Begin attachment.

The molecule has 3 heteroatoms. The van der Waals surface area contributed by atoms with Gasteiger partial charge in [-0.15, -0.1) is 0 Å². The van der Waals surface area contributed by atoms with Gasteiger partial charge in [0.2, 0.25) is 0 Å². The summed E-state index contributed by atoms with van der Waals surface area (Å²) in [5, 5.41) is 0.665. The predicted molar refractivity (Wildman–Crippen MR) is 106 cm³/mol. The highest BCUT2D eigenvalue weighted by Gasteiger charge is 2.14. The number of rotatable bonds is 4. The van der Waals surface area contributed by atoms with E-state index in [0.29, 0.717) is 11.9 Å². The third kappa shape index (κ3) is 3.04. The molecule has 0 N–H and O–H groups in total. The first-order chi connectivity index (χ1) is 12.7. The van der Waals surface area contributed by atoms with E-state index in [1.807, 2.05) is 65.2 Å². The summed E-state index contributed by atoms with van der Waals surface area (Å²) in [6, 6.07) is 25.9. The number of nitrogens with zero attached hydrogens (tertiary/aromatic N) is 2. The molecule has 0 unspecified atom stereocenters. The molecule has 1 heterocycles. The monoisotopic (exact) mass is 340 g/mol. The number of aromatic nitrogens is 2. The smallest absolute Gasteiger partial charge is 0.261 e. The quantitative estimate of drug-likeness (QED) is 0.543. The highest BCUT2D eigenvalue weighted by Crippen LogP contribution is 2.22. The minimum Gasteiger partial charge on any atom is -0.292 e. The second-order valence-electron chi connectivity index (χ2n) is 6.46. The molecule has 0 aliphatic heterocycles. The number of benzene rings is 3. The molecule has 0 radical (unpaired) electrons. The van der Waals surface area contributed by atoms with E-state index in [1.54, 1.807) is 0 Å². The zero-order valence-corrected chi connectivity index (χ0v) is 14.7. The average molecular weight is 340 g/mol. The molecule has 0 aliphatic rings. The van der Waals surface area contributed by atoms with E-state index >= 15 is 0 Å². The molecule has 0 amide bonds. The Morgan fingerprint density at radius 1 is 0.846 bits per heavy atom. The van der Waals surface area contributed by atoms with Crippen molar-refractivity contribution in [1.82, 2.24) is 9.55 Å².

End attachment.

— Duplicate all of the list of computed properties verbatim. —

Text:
The molecule has 3 heteroatoms. The van der Waals surface area contributed by atoms with Gasteiger partial charge in [-0.15, -0.1) is 0 Å². The van der Waals surface area contributed by atoms with Gasteiger partial charge in [0.2, 0.25) is 0 Å². The summed E-state index contributed by atoms with van der Waals surface area (Å²) in [5, 5.41) is 0.665. The predicted molar refractivity (Wildman–Crippen MR) is 106 cm³/mol. The highest BCUT2D eigenvalue weighted by Gasteiger charge is 2.14. The number of rotatable bonds is 4. The van der Waals surface area contributed by atoms with E-state index in [0.29, 0.717) is 11.9 Å². The third kappa shape index (κ3) is 3.04. The molecule has 0 N–H and O–H groups in total. The first-order chi connectivity index (χ1) is 12.7. The van der Waals surface area contributed by atoms with E-state index in [1.807, 2.05) is 65.2 Å². The summed E-state index contributed by atoms with van der Waals surface area (Å²) in [6, 6.07) is 25.9. The number of nitrogens with zero attached hydrogens (tertiary/aromatic N) is 2. The molecule has 0 unspecified atom stereocenters. The molecule has 1 heterocycles. The monoisotopic (exact) mass is 340 g/mol. The number of aromatic nitrogens is 2. The smallest absolute Gasteiger partial charge is 0.261 e. The quantitative estimate of drug-likeness (QED) is 0.543. The highest BCUT2D eigenvalue weighted by Crippen LogP contribution is 2.22. The minimum Gasteiger partial charge on any atom is -0.292 e. The second-order valence-electron chi connectivity index (χ2n) is 6.46. The molecule has 0 aliphatic heterocycles. The number of benzene rings is 3. The molecule has 0 radical (unpaired) electrons. The van der Waals surface area contributed by atoms with E-state index in [1.54, 1.807) is 0 Å². The zero-order valence-corrected chi connectivity index (χ0v) is 14.7. The average molecular weight is 340 g/mol. The molecule has 0 aliphatic rings. The van der Waals surface area contributed by atoms with E-state index >= 15 is 0 Å². The molecule has 0 amide bonds. The Morgan fingerprint density at radius 1 is 0.846 bits per heavy atom. The van der Waals surface area contributed by atoms with Crippen molar-refractivity contribution in [1.82, 2.24) is 9.55 Å².